But what I have come to understand is that once we’re born into this world, we are on a journey to discover and build relationship with ourselves, our maker and our purpose in this world. With each phase we learn and grown from our experiences and at the end of that journey we hope to leave a legacy when we physically die and are reborn spiritually into eternity. We live in a world where anything can happen to anyone at any time regardless of who you are, where you come from, how much money or power you have. Therefore, the next second is never guaranteed because in a blink of an eye things can change and someone may be gone with all their hopes, dreams, goals, plans and their loved ones left behind to grieve, pick up the pieces and hopefully continue their legacy.
So just as death is a part of live, so is grief. It’s one of those things that people don’t know what to do with it and never prepare you for it until you experience it. Everyone deals with grief and loss differently but one thing I’ve learned in this life is that when you do not acknowledge, process, deal with the emotion and heal from it, it often comes back to control you. According to psychologist there are 5 stages of grief, from denial and isolation to anger, bargaining, depression and acceptance. Not everyone goes through each stage and not in the same order because how a person grieves and deals with loss is very personal. As a Christian I do believe in heaven and hell. When a loved one pass, I pray that they are in a much better place but it sometimes doesn’t take away the pain, sorrow, sadness and loss you feel about that person.
This world can be so crazy, filled with so much pain and traumatic events but life is also beautiful and God is great despite it. God is still supreme even when we do not have the answers we seek, when we do not understand or have the words to deal with it. In times like this I just have faith in God even when I don’t understand. I reflect on my feelings, I journal to process it, I talk to someone, I cry and cherish the great memories we had, I talk to God, I find quiet moments to feel and release.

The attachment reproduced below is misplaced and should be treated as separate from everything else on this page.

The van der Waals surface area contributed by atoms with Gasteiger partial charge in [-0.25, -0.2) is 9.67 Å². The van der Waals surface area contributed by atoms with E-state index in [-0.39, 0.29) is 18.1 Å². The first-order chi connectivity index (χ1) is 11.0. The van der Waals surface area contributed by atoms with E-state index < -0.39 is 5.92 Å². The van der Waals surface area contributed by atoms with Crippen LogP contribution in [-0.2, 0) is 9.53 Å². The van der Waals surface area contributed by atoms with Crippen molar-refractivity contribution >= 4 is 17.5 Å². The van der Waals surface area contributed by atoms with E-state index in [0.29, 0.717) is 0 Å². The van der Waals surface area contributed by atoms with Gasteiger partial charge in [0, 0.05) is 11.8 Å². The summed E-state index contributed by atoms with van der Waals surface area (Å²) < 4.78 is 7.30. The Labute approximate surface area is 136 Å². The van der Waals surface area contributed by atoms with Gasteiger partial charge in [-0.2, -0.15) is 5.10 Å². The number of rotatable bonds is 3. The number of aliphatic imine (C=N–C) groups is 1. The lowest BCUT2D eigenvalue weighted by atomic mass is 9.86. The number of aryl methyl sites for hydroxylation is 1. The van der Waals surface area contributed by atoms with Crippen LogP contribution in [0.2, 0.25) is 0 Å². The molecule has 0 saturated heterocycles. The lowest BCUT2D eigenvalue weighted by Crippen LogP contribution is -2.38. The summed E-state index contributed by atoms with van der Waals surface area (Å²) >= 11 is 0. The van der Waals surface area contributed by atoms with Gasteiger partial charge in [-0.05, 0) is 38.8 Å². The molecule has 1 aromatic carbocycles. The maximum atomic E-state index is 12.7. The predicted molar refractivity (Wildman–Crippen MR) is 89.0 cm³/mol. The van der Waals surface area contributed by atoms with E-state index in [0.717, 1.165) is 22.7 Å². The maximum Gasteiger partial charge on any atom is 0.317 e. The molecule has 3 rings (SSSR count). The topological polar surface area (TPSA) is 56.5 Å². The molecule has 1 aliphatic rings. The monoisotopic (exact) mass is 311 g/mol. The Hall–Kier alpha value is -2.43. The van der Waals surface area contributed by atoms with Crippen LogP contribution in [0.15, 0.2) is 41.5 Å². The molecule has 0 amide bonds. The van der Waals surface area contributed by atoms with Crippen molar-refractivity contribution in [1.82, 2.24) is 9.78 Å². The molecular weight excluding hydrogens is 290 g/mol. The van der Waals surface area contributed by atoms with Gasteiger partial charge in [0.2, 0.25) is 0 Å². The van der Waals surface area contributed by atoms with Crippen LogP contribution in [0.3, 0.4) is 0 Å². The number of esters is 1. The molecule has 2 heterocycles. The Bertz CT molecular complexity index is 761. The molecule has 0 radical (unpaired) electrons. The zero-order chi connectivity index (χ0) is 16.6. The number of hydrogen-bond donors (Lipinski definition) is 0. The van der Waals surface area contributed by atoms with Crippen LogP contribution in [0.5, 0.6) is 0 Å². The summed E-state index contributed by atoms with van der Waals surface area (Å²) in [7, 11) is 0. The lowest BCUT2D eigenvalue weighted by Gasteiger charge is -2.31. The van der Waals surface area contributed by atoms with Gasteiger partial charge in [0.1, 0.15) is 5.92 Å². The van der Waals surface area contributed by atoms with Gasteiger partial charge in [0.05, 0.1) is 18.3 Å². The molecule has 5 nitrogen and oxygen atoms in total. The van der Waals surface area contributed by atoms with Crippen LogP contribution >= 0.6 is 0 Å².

I also stay encouraged knowing that as long as there is life there is hope, and as long as there is hope, there is life. So, have faith that your loved ones are in a better place, have hope to keep their memories alive. Honor them by continuing their legacy either by continuing the work they did, supporting the causes the loved or adopting the principles they lived by. Support their loved ones, hold on to the hope and assurance that God gives through his words. God comforts, God strengthens, God heals and stay encouraged that one day we will all meet again in Gods kingdom where there is no pain, no sickness, no accidents or sadness.
Death has a way of also making us think of our mortality and our own legacy. So, ask yourself these questions. What is the meaning of life? What mark are you leaving in the world? How do you make people feel? How do you want to be remembered when you’re gone? How are you making a positive impact in our community? How are you adding value to someone’s life? What type of legacy are you building?1